Whole Foods Co-CEO Walter Robb said recently that the chain plans to grow in part through high-grade conventional produce offerings, a move that goes well beyond recognizing that organic is now mainstream and no longer a viable way to differentiate itself. Robb highlighted produce in particular — an excellent place to reach shoppers in the less educated/affluent zip codes where it is now expanding.
Like most natural/specialty grocers, Whole Foods no doubts wants to increase the number of people who regularly fill carts, not just baskets, at its stores. Its successful 365 private-label program has helped in that endeavor, offering lower-cost commodities that still uphold the brand’s natural, less processed promise — but that is mostly happening in the center store.
The part of Whole Foods that shoppers fall in love with is its fresh perimeter, and that’s where we think the value proposition needs to be carefully designed. Here’s why:
- As discounters siphon off center-store dollars, fresh is driving long-term volumetric growth in conventional supermarkets
- Fresh is also where conventional players have weak execution because of labor deficiencies and lack of vision
- Players like Whole Foods are much, much better at operating fresh departments (meat, seafood, baked goods, prepared foods, restaurant eating venues, short shelf-life refrigerated prepared foods) than anyone but a select group of local, independent specialty grocers
- Premium quality markers like fresh have greater long-term, market-moving potential than narrower purity markers like organic
If Whole Foods can do in the perimeter what it did with 365 in the center — create value without sacrificing quality — it can make a value strategy work in the long term.
One risk is that it will slash prices too deeply to gain near-term volume and same-store sales. It also needs to keep quality higher than conventional players can match. We believe this is less about justifying prices and more about managing total sensory experiences in-store, in communications and in the mouth. Getting new, more impressionable shoppers to let go of absolute dollar benchmarks brought from conventional grocery shopping is a seductive art that retailers like Whole Foods are extremely good at, once shoppers get in their stores. The brilliant use of flash sales on high-quality local produce and seafood is one of the smarter tactics it uses to communicate value without underselling itself throughout the store.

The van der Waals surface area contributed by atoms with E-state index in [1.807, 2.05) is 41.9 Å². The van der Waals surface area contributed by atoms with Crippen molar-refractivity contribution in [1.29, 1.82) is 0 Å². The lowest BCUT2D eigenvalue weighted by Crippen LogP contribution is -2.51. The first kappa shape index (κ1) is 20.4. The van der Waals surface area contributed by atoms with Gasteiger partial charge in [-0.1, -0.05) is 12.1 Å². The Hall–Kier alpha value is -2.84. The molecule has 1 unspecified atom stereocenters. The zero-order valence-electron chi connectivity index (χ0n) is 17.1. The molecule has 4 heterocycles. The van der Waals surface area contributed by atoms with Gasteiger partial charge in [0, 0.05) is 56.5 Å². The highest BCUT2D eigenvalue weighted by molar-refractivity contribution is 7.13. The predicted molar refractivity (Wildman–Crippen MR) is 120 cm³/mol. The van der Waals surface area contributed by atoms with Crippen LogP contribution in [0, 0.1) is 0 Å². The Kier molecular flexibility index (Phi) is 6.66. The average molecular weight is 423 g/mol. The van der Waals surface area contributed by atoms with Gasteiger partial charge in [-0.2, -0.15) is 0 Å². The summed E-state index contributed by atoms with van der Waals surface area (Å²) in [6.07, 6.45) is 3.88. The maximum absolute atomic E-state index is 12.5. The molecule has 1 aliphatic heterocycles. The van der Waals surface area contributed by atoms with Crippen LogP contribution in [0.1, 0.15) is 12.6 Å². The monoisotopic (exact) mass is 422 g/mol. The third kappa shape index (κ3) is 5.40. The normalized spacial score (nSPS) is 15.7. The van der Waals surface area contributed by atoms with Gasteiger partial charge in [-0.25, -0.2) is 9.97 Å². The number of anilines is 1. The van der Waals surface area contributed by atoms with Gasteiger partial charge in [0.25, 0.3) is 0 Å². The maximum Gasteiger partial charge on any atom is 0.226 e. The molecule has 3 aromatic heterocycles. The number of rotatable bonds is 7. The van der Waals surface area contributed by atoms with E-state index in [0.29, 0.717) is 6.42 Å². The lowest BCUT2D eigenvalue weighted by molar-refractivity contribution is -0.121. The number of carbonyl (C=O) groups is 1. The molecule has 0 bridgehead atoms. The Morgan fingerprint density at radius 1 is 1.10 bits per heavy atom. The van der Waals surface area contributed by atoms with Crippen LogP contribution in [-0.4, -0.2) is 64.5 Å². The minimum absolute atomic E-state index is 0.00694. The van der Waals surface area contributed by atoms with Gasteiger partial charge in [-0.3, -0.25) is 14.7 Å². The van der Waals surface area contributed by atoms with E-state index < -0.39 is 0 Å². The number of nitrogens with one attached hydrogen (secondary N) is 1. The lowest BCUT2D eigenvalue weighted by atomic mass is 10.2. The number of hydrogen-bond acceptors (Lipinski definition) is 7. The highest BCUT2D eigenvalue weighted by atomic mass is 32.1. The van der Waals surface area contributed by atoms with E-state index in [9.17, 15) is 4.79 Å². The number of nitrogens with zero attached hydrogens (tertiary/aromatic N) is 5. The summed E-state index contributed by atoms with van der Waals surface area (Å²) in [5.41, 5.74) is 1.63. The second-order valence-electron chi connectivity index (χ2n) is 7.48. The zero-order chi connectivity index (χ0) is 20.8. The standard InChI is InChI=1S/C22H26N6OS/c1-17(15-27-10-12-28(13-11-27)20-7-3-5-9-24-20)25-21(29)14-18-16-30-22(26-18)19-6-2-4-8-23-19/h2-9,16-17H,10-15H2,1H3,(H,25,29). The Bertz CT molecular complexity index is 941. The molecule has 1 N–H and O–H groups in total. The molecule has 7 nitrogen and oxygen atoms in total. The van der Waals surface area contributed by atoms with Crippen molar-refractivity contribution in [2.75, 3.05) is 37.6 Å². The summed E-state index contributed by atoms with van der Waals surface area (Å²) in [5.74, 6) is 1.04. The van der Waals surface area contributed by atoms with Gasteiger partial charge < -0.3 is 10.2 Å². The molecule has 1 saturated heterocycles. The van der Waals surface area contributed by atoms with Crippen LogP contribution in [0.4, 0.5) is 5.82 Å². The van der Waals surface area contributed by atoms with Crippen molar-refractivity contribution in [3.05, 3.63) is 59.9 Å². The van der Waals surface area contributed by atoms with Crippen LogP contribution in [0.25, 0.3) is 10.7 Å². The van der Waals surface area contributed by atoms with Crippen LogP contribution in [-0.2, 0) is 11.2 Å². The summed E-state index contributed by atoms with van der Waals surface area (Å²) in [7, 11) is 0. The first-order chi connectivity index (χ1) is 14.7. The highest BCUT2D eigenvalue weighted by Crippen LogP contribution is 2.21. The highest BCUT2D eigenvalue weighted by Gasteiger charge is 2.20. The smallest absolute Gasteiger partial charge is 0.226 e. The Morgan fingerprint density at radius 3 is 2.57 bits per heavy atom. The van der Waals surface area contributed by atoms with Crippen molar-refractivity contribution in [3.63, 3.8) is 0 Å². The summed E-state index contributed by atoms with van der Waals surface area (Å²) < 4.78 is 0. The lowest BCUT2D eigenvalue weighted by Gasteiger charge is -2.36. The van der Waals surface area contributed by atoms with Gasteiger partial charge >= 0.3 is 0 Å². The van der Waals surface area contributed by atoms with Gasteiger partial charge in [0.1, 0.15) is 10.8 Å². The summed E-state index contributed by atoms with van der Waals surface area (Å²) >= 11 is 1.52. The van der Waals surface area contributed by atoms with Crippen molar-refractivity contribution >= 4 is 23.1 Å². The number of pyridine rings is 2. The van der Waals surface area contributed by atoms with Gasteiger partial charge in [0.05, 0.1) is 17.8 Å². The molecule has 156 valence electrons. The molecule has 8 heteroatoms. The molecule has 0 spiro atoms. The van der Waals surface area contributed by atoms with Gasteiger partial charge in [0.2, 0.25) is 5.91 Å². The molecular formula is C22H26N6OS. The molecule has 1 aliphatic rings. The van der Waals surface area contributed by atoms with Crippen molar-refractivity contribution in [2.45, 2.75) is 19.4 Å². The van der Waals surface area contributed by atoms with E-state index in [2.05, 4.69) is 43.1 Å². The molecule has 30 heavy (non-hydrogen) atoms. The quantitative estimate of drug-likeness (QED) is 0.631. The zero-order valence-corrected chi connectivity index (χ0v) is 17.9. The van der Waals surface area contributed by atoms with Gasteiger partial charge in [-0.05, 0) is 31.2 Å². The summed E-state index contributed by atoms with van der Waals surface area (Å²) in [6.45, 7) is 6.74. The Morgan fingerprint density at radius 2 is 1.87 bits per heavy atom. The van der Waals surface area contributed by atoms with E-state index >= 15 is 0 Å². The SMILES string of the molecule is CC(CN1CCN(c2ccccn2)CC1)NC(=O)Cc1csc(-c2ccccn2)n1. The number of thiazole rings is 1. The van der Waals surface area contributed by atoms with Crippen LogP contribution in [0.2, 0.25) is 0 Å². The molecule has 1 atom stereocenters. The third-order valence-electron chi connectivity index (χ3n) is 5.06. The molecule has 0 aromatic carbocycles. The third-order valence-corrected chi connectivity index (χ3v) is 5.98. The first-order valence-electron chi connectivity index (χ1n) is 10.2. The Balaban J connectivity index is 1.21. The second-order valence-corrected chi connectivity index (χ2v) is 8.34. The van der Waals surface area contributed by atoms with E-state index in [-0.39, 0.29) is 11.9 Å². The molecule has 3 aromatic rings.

Ultimately, upmarket grocers don’t win purely on price plays or through flyers and marketing campaigns about great deals and prices. They adapt their fresh perimeter, their primary profit and traffic driver, to the local trade-up habits of their operating zip codes and always, always upsell, even if less modestly per shopper than in years past.
As long as Whole Foods continues its impressive store-level tailoring and neighborhood adaptation, it can push upmarket fresh food trends deep into the midmarket at a pace local shoppers will allow. If it ensures that its in-store and product-quality excellence remain impossible to match by the bigger chains, shoppers’ sense of value will be sustainable.
However, a note of caution: Downmarket insurgents, like WinCo and other high-touch discounters, are succeeding at growing super-cheap fresh outlets and could eventually move into natural/organic as prices come down.
Harvey Hartman is founder and chairman of The Hartman Group. James Richardson, Ph.D., leads Hartman Strategy, which works with global food and beverage companies to identify, create and seize white-space opportunities that align with constantly evolving food culture.